After some recent missteps in Middle East policy in Syria and Egypt, President Barack Obama told the world body that the United States is not backing down from its opposition to Iran's nuclear program.
"The United States of America is prepared to use all elements of our power, including military force, to secure these core interests in the region," Obama said Tuesday, addressing the United Nations.
It was rumored that Obama might meet today with Iran's newly elected president Hasan Rouhani.
"I do believe that if we can resolve the issue of Iran's nuclear program, that can serve as a major step down a long road toward a different relationship," Obama told the world body.
Iran's president is mounting a charm offensive at the U.N., will it work? CBN News Sr. Reporter George Thomas answers this and more, on CBN Newswatch, Sept. 24.
U.S. officials quickly said that any such meeting would not happen at the United Nations. Even so, if and when it were to happen, it would be the first meeting of the two nations' leaders since the Iran hostage crisis in 1979.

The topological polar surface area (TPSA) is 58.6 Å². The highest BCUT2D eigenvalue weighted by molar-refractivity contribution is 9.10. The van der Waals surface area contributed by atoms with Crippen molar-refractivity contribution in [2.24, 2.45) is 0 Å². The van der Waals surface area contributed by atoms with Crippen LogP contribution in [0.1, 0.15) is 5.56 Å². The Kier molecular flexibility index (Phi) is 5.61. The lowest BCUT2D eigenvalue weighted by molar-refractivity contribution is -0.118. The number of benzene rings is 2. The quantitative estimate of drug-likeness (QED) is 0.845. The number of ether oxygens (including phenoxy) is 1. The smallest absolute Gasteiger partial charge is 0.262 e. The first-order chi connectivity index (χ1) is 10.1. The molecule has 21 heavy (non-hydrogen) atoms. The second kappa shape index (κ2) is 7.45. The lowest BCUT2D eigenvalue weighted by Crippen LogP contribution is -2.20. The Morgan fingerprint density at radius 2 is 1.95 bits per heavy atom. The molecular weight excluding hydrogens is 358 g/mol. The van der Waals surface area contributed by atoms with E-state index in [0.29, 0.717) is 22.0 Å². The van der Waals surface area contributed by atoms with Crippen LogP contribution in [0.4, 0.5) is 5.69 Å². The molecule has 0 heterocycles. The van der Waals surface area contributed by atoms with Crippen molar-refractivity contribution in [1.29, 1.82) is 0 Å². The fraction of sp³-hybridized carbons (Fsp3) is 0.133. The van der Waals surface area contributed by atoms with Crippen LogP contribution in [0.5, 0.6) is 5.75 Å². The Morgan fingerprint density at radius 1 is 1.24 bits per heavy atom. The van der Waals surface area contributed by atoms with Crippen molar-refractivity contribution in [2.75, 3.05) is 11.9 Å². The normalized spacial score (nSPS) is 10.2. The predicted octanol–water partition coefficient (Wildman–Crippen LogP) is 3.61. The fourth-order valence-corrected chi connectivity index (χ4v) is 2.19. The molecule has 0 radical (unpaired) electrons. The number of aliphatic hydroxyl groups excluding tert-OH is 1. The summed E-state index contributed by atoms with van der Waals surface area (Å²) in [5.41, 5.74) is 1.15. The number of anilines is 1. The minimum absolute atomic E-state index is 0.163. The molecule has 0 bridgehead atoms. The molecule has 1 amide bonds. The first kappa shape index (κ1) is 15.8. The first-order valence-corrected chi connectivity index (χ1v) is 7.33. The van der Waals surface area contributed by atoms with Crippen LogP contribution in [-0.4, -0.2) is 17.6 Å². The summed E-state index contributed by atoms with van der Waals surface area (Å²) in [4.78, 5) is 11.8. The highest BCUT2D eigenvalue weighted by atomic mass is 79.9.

But Israeli Ambassador to the United States Michael Oren cautioned against such a move.
"Diplomacy is good, but only if brings about results," he said.
Israeli Prime Minister Benjamin Netanyahu will also address the United Nations this week. He is warning the world of a Iranian "honey trap," a conciliatory sounding approach from Iran's new leader that disguises the Islamic Republic's real intent to keep building a nuclear weapons program.
During his address, President Obama also urged the U.N. Security Council to mandate consequences if Syria doesn't cooperate with a plan to hand-over its chemical weapons.
"If we cannot agree even on this, it will show the U.N. is incapable of enforcing even most basic of international laws," he said.